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copyright 2015 Tish Farrell

 

Black & White Sunday Go here for more ‘unusual’ shots in B & W

36 thoughts on “Present and Past in the Ironbridge Gorge

    1. I do see your point, but then the Gorge is littered with the remains of past industry – blast furnaces, lime kilns, slag from furnaces, bottle kilns, canals that no longer work. Even an inclined plane, and a tar tunnel. So in a way the power station is carrying on a long tradition of industrial activity which began back in the monastic period. And on the whole the Gorge manages to hold its own. It’s still beautiful. 🙂

  1. I love both yours and Graham’s photo 🙂 This is the first time for me to see a single high arch steel bridge. Fascinating. I appreciate the history behind the towers, Tish, and these beautiful captures.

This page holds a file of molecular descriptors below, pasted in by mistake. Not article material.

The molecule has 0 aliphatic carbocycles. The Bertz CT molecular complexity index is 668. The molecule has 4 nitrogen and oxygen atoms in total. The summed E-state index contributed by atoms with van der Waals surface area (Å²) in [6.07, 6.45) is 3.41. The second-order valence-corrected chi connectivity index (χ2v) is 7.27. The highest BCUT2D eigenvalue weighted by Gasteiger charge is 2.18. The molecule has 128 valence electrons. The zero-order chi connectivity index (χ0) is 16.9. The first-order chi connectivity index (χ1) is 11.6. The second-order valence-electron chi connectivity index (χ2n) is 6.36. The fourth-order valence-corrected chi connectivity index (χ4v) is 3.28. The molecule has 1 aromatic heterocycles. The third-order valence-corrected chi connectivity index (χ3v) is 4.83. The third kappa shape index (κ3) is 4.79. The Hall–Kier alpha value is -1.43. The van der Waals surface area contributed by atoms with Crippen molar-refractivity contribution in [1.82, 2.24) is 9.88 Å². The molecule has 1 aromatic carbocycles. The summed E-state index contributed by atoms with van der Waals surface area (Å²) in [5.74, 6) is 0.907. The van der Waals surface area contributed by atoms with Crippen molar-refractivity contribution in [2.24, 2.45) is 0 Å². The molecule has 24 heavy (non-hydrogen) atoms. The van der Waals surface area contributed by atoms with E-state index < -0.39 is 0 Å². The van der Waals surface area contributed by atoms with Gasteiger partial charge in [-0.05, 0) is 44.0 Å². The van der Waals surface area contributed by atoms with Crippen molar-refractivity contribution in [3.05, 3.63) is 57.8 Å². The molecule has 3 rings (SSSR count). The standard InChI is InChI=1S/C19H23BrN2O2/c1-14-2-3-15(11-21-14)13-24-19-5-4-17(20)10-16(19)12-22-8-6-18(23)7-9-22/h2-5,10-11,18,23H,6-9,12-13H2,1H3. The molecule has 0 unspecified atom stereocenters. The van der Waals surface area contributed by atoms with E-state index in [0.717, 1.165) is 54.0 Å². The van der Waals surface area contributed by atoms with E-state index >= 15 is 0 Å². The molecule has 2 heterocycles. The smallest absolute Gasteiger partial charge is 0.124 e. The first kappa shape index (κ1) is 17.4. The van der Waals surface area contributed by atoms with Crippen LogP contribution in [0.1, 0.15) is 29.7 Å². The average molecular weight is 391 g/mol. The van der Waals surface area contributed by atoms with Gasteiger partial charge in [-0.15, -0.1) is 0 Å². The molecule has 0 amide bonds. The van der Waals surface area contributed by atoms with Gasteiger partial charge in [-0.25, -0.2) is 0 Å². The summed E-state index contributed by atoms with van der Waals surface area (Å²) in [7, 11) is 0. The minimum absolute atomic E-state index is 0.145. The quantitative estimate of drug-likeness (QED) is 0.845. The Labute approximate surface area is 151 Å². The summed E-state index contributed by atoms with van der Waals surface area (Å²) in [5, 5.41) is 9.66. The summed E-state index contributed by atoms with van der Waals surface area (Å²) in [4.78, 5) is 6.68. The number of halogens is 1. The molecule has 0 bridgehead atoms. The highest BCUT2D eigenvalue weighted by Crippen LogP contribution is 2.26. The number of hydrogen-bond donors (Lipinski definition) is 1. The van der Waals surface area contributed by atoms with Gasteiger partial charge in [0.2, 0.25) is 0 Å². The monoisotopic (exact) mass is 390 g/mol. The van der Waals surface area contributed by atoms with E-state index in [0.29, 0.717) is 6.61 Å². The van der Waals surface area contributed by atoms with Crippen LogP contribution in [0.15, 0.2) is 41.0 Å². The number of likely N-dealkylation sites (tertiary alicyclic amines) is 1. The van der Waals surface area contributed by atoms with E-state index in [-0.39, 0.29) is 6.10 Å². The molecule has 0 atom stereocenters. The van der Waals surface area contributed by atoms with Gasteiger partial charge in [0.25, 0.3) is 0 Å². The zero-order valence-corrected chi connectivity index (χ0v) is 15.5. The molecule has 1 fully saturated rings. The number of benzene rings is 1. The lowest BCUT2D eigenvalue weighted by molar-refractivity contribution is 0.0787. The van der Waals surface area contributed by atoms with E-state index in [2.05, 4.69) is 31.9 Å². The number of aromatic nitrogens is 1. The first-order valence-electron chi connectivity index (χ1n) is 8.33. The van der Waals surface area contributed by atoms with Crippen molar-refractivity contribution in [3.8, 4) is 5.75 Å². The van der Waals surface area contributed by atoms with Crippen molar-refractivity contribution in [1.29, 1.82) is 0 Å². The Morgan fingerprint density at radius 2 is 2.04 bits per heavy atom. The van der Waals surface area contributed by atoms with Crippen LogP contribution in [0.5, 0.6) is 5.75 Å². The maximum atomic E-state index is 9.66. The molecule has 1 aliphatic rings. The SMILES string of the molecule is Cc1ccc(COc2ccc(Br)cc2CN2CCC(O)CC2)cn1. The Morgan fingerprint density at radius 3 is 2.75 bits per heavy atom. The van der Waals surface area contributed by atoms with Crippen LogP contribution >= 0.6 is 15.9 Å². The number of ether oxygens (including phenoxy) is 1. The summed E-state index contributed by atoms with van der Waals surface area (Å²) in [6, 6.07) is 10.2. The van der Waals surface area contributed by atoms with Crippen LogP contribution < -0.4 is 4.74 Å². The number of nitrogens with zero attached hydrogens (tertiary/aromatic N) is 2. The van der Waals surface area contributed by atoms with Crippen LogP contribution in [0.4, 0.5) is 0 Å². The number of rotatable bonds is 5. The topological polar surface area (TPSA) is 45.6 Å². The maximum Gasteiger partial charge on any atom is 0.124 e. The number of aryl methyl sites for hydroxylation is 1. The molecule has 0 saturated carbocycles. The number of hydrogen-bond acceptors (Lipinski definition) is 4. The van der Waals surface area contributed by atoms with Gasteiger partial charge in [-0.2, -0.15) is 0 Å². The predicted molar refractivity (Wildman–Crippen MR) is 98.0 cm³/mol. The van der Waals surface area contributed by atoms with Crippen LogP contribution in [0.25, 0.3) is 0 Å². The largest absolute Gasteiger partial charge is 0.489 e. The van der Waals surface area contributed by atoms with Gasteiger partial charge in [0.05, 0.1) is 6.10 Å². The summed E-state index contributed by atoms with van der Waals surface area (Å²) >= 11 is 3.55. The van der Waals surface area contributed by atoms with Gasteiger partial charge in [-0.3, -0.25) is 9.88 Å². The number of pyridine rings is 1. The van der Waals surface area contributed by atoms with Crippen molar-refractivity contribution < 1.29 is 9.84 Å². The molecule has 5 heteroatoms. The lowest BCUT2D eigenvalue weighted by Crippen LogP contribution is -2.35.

2. That’s a great bridge. We also live in an historical industrial zone, now returned to sleepy rural life. We have the canals, the hulks of old factories and mills. Many have burned down or turned into malls … or in one case, senior housing. The industrial era left a lot of polluted water behind and even now, more than half a century since the last working mills closed up, we are finally almost back to having some healthy waterways.

    1. Ah, now then. It was back in the 80s when I was research fellow at the Ironbridge Gorge Museum. I was coordinating consultancy papers from a number of historians on how to develop the educational potential of the Museum. Sad to day, the outcome of the effort was not good. The work we all did was pretty much ignored. So it goes. I enjoyed talking with some really thoughtful people though, so at least I learned a lot 🙂

  3. You have a very benevolent attitude to cooling towers. I guess that’s because they aren’t still in use. For many years I lived in area where brown coal is used to provide the energy for the State I live in. There are many cooling towers and chimney stacks belching brown smoke across the skies. The towers are lit up at night and, to me, they look like malevolent beings hovering over the land.